The Covid-19 pandemic has presented us with an unprecedented challenge. However, it has also given us the opportunity to ensure access to high quality, affordable medicines. In the initial stages of the pandemic, researchers worked tirelessly to increase access to treatment options such as the antiviral remdesivir and favipiravir, mAbs (monoclonal antibody) medicine, and even older medicines such as the corticosteroid dexamethasone.
Now in the last leg of their fight, government, regulators, pharmaceutical companies and ancillary industries must once again collaborate to bring an efficacious vaccine to the people in the shortest possible time. As per recent vaccine trackers, there are about 74 vaccine candidates in clinical trials, of which six have received approval for limited use.
As per trial results, some of these vaccines have demonstrated 90-95% effectiveness. This is as good as it gets. While the development of multiple vaccine candidates in such a short span of time is a great scientific feat, the question is how we can ensure last-mile delivery of the vaccine in a safe and efficacious manner. This is where the Indian pharmaceutical industry has a significant role to play.
Pharma companies in India have expertise in large-scale manufacturing and distribution of generics, and are also well-equipped to manufacture and distribute vaccines. The country accounts for 60% of the world’s vaccine production, and contributes 40-70% of the World Health Organisation’s (WHO) total demand. Further, it has a robust and resilient supply chain with specialised patientcentric distribution channels that enable last-mile delivery.
The time has come to strengthen this further and ensure it is ready to meet the demands of vaccine distribution.
In the Indian context, there are some specific and critical challenges we need to take note of.
Cold chain capabilities: Most Covid-19 vaccine candidates require cold temperatures (from –70° C on the lower end to 2-8° C on the higher end) to remain stable in storage. India, like other countries, does not have existing cold chain infrastructure to handle this from plant-to-patient at such scale.
An effective immunisation programme: Though India has an immunisation programme for children, penetration of vaccines in the adult population is low. GoI must work with NGOs, leverage corporate social responsibility (CSR) programmes and prepare a sensitisation plan to increase awareness about the vaccine, and ensure that people take the vaccine properly — that is, take both doses at the correct interval.
Pricing: GoI must subsidise the price (by bearing most of the cost itself) at which the vaccine is available to the general public to increase penetration. Further, a bulk of the vaccine procurement must be done centrally to leverage economies of scale and get the best possible prices.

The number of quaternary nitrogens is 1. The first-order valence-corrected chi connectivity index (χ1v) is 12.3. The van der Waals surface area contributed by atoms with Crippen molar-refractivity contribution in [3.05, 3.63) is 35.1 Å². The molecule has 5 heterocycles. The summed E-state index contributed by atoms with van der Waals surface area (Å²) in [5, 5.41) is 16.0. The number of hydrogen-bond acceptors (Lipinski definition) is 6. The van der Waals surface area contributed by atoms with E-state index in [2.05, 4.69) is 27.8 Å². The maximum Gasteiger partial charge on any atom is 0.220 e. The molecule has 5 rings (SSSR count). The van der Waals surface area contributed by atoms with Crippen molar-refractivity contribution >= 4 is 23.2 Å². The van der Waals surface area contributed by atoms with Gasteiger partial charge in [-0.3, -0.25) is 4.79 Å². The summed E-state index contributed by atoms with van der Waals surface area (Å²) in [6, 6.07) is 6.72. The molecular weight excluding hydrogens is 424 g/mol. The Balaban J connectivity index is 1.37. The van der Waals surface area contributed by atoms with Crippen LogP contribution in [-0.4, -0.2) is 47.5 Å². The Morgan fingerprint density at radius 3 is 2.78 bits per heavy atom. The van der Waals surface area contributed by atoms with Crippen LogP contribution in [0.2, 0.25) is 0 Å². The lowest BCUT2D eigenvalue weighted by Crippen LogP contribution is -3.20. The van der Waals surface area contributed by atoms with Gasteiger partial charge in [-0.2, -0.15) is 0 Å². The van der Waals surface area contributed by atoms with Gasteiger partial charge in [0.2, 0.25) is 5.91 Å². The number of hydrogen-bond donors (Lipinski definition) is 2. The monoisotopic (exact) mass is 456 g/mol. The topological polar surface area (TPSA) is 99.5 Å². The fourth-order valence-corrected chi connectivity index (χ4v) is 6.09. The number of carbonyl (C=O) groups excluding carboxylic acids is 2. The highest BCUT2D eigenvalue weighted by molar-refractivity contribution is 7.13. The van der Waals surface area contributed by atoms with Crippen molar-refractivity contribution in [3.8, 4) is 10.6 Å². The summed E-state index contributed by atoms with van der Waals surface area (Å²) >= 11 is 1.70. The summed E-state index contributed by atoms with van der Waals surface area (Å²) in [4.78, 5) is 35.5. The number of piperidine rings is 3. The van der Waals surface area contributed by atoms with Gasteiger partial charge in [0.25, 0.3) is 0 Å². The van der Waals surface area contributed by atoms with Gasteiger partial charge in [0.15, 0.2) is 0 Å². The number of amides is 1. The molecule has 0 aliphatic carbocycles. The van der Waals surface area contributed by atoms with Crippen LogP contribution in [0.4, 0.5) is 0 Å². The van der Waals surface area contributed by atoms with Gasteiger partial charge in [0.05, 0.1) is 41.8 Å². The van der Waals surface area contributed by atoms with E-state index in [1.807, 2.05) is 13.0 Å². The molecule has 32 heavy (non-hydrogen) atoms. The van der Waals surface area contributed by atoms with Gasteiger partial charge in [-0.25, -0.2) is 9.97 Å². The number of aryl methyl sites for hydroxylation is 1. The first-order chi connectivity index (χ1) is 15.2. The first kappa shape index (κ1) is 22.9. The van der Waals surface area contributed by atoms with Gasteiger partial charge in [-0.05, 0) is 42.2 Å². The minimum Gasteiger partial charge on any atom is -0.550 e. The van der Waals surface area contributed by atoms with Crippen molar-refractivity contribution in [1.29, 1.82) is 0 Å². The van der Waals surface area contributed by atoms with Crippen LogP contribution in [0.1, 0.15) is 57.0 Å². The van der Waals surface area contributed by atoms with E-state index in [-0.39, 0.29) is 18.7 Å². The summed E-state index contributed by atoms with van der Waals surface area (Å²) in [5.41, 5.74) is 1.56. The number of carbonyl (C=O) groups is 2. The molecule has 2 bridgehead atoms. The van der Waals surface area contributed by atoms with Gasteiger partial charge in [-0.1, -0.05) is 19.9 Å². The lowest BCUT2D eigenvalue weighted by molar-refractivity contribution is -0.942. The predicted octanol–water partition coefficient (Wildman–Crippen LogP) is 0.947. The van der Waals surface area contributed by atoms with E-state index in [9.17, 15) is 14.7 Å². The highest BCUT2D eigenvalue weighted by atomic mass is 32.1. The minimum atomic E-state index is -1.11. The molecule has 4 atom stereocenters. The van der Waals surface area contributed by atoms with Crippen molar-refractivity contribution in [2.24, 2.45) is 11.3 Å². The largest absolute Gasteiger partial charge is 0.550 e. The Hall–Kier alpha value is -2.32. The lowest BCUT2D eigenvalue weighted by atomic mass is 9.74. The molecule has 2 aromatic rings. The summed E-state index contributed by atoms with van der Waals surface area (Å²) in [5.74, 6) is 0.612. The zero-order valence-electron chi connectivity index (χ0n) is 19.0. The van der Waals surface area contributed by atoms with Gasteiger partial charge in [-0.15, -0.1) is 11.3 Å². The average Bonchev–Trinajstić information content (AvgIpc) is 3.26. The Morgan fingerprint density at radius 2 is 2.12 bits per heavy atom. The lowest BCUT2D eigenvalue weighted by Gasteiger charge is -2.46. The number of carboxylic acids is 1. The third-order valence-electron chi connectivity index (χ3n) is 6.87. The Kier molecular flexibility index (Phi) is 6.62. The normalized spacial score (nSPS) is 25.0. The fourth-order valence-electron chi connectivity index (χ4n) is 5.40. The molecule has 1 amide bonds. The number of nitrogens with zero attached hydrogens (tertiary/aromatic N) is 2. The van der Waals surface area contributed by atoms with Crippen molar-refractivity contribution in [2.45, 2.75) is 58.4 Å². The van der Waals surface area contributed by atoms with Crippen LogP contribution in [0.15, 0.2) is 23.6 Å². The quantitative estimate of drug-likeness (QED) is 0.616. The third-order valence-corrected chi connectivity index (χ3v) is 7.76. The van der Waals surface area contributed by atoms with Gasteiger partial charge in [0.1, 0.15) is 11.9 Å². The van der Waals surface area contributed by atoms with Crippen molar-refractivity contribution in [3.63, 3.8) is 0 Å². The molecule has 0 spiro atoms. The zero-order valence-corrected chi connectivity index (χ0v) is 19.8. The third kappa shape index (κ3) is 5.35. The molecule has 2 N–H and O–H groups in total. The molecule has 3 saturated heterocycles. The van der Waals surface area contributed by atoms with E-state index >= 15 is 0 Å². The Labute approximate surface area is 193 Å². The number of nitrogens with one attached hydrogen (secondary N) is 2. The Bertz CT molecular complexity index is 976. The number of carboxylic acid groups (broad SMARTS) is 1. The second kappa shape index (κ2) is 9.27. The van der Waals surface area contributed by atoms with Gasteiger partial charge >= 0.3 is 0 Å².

Prioritisation: The final question is who will get the vaccine first. While the initial rounds of immunisation will be for healthcare professionals and front-line workers, we must subsequently ensure a just distribution model to ensure that people from all economic backgrounds have equal access. GoI must work on checks and balances to track pilferage, corruption and flawless execution to deliver maximum value. Each consignment must be tracked in real-time to ensure that it is delivered to the people who need it the most.
Various committees are working to understand the availability timelines for different vaccines in the country, obtaining commitments from vaccine manufacturers to build inventory, and prioritising high-risk groups. State governments are being guided by the central government to submit details on cold chain facilities and other related infrastructure down to the block level.
Going forward, we need to identify what parts of our existing cold chain infrastructure — such as that used in food and agro-based industries — can be redeployed with suitable upgrades to undertake and execute this huge task. Finally, it is imperative that intellectual property (IP) laws do not act as a hindrance to accessibility of medicines, and that global cooperation should take precedence in helping patients in these unprecedented times.
Providing effective treatments at affordable prices will be the key to ensure that countries are able to fight this pandemic. As ‘Pharmacy of the World’, India will have to be at the forefront.
The writer is chairman, Dr Reddy’s Laboratories